The corn snake is a non-venomous snake native to southeastern North America. It is often mistaken for the venomous copperhead, though it is actually harmless and beneficial to humans, as corn snakes help to keep rodent and pest populations in check. The common name of this snake is thought to refer to its frequent presence near corn and grain stores, where it helped farmers by preying on rats and mice.
1. Scientific & Common Names
4. Present Status
Scientific & Common Names
Kingdom - Animalia
Phylum - Chordata
Class – Reptilia
Order – Squamata
Suborder – Serpentes
Family – Colubridae
Genus – Pantherophis
Species – P. guttatus
Common Name – Corn Snake, Great Plains Rat Snake (P. guttatus emoryi, sometimes considered its own species, P. emoryi)
Corn snakes are highly variable in their coloration, but they typically feature the same pattern of reddish blotches with dark borders against a base color of gray, tan, yellow or orange. The intensity of these red splotches can vary highly, though their colors are usually brighter than the copperheads they are often mistaken for. Corn snakes can reach almost six feet in length.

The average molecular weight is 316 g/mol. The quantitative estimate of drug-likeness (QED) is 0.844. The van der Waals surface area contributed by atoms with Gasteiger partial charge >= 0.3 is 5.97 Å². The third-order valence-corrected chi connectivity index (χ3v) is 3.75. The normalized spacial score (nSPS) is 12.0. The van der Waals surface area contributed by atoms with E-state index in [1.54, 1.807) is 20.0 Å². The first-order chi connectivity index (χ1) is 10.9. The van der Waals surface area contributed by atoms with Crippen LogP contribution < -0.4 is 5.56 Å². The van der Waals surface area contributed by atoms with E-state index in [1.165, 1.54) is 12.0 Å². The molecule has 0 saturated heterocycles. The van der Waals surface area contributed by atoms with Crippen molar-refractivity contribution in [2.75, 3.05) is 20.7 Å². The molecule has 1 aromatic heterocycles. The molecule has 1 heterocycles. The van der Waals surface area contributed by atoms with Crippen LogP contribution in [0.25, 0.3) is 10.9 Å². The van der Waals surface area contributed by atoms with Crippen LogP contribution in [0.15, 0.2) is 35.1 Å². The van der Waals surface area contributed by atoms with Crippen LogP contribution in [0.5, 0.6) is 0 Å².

Corn snakes mate in cooler months of winter, and around a month later the female will lay between a dozen and two dozen eggs. After laying the eggs, the mother has no more contact with her offspring and they must fend for themselves upon hatching. Hatchlings use a modified scale called an “egg tooth” to help them pierce the shell and escape the egg.
Corn snakes are generally docile and hesitant to bite anything that they don’t intend to eat. They feed on small mammals, reptiles, and bird eggs. They eat typically every few days, and use constriction as their method of subduing prey, biting and then wrapping their coils around an animal until it suffocates.
Though non-venomous, corn snakes and other rat snakes are believed to have evolved from venomous ancestors.
Their overall calm and gentle demeanor has made them quite popular in the pet trade, where several color morphs and pattern variants have been selectively bred. They are relatively easy to care for and allow humans to handle them with little resistance, thus making them one of the more commonly encountered snakes in captivity.
Corn snakes are a species of Least Concern, and are not currently in any immediate danger of extinction. They are adaptable to a wide range of habitats and can even live near humans in unused or abandoned buildings.
One threat that faces these snakes is mistaken identity – they are often killed after being confused with the venomous copperhead snake, due to their similar coloration and pattern.
Peterson Field Guides: Reptiles and Amphibians Eastern/Central North America, Conant & Collins, 1991.